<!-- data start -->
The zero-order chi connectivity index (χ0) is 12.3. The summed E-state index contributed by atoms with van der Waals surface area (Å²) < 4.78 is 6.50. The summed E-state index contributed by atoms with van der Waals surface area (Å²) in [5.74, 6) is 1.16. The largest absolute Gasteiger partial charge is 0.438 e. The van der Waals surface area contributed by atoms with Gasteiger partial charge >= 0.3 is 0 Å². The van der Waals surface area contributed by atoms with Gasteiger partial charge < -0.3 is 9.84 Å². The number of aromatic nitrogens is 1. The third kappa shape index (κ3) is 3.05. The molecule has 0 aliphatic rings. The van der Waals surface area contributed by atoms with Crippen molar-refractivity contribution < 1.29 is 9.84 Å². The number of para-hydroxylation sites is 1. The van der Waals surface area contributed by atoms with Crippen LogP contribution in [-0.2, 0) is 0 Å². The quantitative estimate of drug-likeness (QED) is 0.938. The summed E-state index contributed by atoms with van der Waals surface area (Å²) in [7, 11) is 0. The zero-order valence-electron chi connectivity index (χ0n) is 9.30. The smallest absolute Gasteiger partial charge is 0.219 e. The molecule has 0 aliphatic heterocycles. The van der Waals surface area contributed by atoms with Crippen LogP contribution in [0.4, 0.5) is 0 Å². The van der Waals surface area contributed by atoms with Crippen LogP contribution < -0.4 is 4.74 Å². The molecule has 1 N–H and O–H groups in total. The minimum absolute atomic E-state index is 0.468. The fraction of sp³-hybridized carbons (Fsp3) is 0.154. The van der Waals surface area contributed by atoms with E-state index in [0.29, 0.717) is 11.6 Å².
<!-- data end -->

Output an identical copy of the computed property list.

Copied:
The zero-order chi connectivity index (χ0) is 12.3. The summed E-state index contributed by atoms with van der Waals surface area (Å²) < 4.78 is 6.50. The summed E-state index contributed by atoms with van der Waals surface area (Å²) in [5.74, 6) is 1.16. The largest absolute Gasteiger partial charge is 0.438 e. The van der Waals surface area contributed by atoms with Gasteiger partial charge >= 0.3 is 0 Å². The van der Waals surface area contributed by atoms with Gasteiger partial charge < -0.3 is 9.84 Å². The number of aromatic nitrogens is 1. The third kappa shape index (κ3) is 3.05. The molecule has 0 aliphatic rings. The van der Waals surface area contributed by atoms with Crippen molar-refractivity contribution < 1.29 is 9.84 Å². The number of para-hydroxylation sites is 1. The van der Waals surface area contributed by atoms with Crippen LogP contribution in [-0.2, 0) is 0 Å². The quantitative estimate of drug-likeness (QED) is 0.938. The summed E-state index contributed by atoms with van der Waals surface area (Å²) in [7, 11) is 0. The zero-order valence-electron chi connectivity index (χ0n) is 9.30. The smallest absolute Gasteiger partial charge is 0.219 e. The molecule has 0 aliphatic heterocycles. The van der Waals surface area contributed by atoms with Crippen LogP contribution in [0.4, 0.5) is 0 Å². The van der Waals surface area contributed by atoms with Crippen LogP contribution < -0.4 is 4.74 Å². The molecule has 1 N–H and O–H groups in total. The minimum absolute atomic E-state index is 0.468. The fraction of sp³-hybridized carbons (Fsp3) is 0.154. The van der Waals surface area contributed by atoms with E-state index in [0.29, 0.717) is 11.6 Å².